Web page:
The sign for Japanese Art on the left reflects the Gilded Age craze for “Oriental” or Eastern art and design. Men wear straw hats and women stroll the street in white shirtwaists. It’s probably a warm day, and the brownstones on the right have their window shades down—the closest thing to air conditioning at the time.

The lone streetlight would have made this a much darker block than we’re used to today. Refuse cans (or are they ash barrels?) wait at the curb for pickup, perhaps by a White Wings street cleaning crew. Carts and wagons move through the street. If you needed to know the time, you would glance at the clock at the top of the building on the right at the corner of Fifth.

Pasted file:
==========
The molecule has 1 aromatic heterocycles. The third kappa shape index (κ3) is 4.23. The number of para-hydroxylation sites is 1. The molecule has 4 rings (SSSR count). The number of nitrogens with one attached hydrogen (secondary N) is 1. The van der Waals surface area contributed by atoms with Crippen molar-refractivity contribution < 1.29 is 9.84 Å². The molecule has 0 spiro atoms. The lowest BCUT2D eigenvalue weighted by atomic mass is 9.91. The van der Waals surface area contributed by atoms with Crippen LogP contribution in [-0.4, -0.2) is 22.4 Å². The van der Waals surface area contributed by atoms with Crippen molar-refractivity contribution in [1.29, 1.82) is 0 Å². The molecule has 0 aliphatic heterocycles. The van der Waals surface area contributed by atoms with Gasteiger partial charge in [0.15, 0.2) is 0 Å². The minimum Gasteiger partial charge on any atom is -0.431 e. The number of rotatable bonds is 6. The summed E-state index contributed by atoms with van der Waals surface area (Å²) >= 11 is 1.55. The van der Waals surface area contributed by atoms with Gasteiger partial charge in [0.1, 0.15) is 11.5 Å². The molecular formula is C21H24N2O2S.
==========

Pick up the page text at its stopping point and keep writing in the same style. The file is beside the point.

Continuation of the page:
Looking past Fifth toward Sixth Avenue, trees can be seen on the north side of the street. That would be the Van Beuren Homestead, two circa-1830 brownstones surrounded by gardens and a patch of what was once farmland. (Imagine, a farm with a cow and chickens on the prime Gilded Age retail strip of Ladies Mile!)

Here, the lone survivor of the old New York family that built this homestead lived until 1908 while the urban city, with its 10-story limestone buildings and the Sixth Avenue Elevated, edged closer with each passing year.

[Top image: MCNY X2011.34.334]

Tags: , , , ,

10 Responses to “Deconstructing a 1905 view of East 14th Street”

  1. Shayne Davidson Says:

    There is an abundance of information in a photograph like this one! Your analysis of it is superb!

  2. countrypaul Says: